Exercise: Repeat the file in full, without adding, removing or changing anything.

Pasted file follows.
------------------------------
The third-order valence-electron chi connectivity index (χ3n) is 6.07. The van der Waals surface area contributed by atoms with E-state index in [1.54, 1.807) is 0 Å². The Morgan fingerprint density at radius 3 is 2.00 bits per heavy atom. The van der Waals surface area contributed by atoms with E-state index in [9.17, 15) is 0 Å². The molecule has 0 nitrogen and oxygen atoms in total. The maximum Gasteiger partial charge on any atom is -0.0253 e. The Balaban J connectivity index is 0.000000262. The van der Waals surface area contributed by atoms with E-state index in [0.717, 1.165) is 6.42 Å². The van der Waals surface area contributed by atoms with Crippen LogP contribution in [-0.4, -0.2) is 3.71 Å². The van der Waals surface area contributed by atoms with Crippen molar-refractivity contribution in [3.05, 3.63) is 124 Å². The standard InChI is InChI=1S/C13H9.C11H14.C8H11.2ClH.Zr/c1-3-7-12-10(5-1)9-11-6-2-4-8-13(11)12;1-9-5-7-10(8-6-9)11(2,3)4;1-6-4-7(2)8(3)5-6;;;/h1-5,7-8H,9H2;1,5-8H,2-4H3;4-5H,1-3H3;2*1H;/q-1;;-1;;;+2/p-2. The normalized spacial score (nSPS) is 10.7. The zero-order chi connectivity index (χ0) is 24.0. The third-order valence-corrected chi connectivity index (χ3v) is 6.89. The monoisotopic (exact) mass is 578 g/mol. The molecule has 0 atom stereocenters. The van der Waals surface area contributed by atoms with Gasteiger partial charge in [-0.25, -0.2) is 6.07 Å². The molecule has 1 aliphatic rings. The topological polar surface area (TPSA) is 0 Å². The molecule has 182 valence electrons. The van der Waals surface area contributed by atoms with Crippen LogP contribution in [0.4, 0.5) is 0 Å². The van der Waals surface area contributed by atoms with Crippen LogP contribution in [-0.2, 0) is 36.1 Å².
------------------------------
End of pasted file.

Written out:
The third-order valence-electron chi connectivity index (χ3n) is 6.07. The van der Waals surface area contributed by atoms with E-state index in [1.54, 1.807) is 0 Å². The Morgan fingerprint density at radius 3 is 2.00 bits per heavy atom. The van der Waals surface area contributed by atoms with E-state index in [9.17, 15) is 0 Å². The molecule has 0 nitrogen and oxygen atoms in total. The maximum Gasteiger partial charge on any atom is -0.0253 e. The Balaban J connectivity index is 0.000000262. The van der Waals surface area contributed by atoms with E-state index in [0.717, 1.165) is 6.42 Å². The van der Waals surface area contributed by atoms with Crippen LogP contribution in [-0.4, -0.2) is 3.71 Å². The van der Waals surface area contributed by atoms with Crippen molar-refractivity contribution in [3.05, 3.63) is 124 Å². The standard InChI is InChI=1S/C13H9.C11H14.C8H11.2ClH.Zr/c1-3-7-12-10(5-1)9-11-6-2-4-8-13(11)12;1-9-5-7-10(8-6-9)11(2,3)4;1-6-4-7(2)8(3)5-6;;;/h1-5,7-8H,9H2;1,5-8H,2-4H3;4-5H,1-3H3;2*1H;/q-1;;-1;;;+2/p-2. The normalized spacial score (nSPS) is 10.7. The zero-order chi connectivity index (χ0) is 24.0. The third-order valence-corrected chi connectivity index (χ3v) is 6.89. The monoisotopic (exact) mass is 578 g/mol. The molecule has 0 atom stereocenters. The van der Waals surface area contributed by atoms with Gasteiger partial charge in [-0.25, -0.2) is 6.07 Å². The molecule has 1 aliphatic rings. The topological polar surface area (TPSA) is 0 Å². The molecule has 182 valence electrons. The van der Waals surface area contributed by atoms with Crippen LogP contribution in [0.4, 0.5) is 0 Å². The van der Waals surface area contributed by atoms with Crippen LogP contribution in [-0.2, 0) is 36.1 Å².